Yolanda Griffith

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Yolanda Griffith
Center
Born (1970-03-01) March 1, 1970 (age 44)
Chicago, Illinois
Nationality American
Height 6 ft 3 in (1.91 m)
Weight 188 lb (85 kg)
College Florida Atlantic
Draft 2nd overall, 1999
Sacramento Monarchs
WNBA career 1999–2009
Profile WNBA player profile
WNBA teams
Sacramento Monarchs (1999–2007)
Seattle Storm (2008)
Indiana Fever (2009)
Awards and honors
WNBA Defensive Player of the Year Award (1999)
WNBA MVP (1999)
WNBA All-Star (1999, 2000, 2001, 2003, 2004, 2005, 2006, 2007)
WNBA Champion (2005)
WNBA Finals MVP (2005)
WNBA's All-Decade Team

Yolanda Evette Griffith (born March 1, 1970) is an American professional basketball hall of fame player who played in both the ABL and WNBA. A Former WNBA MVP, she is considered one of the greatest rebounders and defensive players in the history of Women's Basketball.[1] She last played in the WNBA as a member of the Indiana Fever. In 2011, she was voted in by fans as one of the top 15 players in WNBA history. She is sometimes called by her nicknames: "Yo" and "Yo-Yo". Since retiring from the professional ranks, Griffith has been involved in coaching at the Division I collegiate level. Griffith was inducted into the 2014 Women's Basketball Hall of Fame's class on her first year of eligibility.

High School and College[edit]

Born in Chicago, Illinois, she attended George Washington Carver High School in the Chicago area.[2] In her senior year (1988–1989), she was named in Parade Magazine's All-American basketball team, as well as first team All-America in softball.[2]

She was offered a scholarship to play for the women's basketball team at the University of Iowa, but had to cancel it after she gave birth to her daughter, Candace.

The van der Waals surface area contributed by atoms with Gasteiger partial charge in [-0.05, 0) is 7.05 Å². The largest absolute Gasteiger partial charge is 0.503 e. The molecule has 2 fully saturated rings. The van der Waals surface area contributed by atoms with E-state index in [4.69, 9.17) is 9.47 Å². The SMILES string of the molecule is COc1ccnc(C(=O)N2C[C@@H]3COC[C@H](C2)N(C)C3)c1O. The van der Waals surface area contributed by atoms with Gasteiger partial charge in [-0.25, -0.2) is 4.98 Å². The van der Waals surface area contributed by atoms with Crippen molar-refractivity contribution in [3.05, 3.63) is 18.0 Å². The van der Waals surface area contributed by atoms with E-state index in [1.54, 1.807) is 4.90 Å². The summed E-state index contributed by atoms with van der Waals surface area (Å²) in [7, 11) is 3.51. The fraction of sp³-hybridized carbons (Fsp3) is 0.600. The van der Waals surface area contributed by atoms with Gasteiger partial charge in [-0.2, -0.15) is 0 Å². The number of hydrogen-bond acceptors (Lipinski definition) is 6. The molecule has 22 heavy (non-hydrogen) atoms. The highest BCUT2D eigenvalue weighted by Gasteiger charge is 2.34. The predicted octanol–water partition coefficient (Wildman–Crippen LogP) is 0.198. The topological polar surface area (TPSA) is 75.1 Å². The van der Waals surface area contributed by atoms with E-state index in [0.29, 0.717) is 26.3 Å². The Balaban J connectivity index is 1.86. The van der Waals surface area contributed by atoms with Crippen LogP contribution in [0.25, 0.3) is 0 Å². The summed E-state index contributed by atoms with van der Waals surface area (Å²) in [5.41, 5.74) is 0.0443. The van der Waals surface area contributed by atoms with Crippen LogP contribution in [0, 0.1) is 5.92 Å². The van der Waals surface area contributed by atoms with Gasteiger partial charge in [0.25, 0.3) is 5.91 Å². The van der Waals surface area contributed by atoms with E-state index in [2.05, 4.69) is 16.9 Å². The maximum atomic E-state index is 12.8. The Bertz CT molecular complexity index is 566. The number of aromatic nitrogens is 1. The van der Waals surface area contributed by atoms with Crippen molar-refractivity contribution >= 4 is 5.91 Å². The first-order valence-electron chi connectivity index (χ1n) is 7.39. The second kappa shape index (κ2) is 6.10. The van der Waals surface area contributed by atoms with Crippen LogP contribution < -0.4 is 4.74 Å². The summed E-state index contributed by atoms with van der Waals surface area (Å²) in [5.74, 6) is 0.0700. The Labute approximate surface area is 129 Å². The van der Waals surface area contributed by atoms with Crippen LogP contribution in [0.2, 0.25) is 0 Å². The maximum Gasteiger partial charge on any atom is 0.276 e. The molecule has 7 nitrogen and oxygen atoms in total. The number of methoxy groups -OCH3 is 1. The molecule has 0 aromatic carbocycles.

Afterward, she attended Palm Beach Junior College in Lake Worth, Florida, where she earned Junior College All-America honors in 1990-91.[2] She later transferred to Florida Atlantic University, which was then a Division II school, where she graduated in 1993, earning Kodak Division II Player of the Year honors.[2] While in school, she supported herself and her daughter by working for a car repossession company.[2]

American Basketball League[edit]

In 1997, she joined the American Basketball League (ABL) after playing pro basketball in Germany.[2] Griffith was selected by the Long Beach Stingrays as the number one pick overall in the ABL players draft.[2] In their only season, Griffith led the Stingrays to the brink of the ABL title, only to lose to the defending champions, the Columbus Quest. Griffith was named the 1997–1998 ABL Defensive Player of the Year and to the All-ABL first team.[2] She finished second in the ABL's 1998 Most Valuable Player voting to her future 2000 Summer Olympics teammate Natalie Williams.

When the Long Beach franchise folded after the end of the 1997–98 season, she was dealt to the expansion Chicago Condors, in her hometown. She played there only briefly, however, as the league folded on December 22, 1998. Prior to that, Griffith ranked fifth among league leaders in scoring (17.2 ppg), first in rebounding (12.3 rpg), 19th in assists (2.6 apg), second in steals (3.3 spg), and second in blocked shots (1.3 bpg).

WNBA career[edit]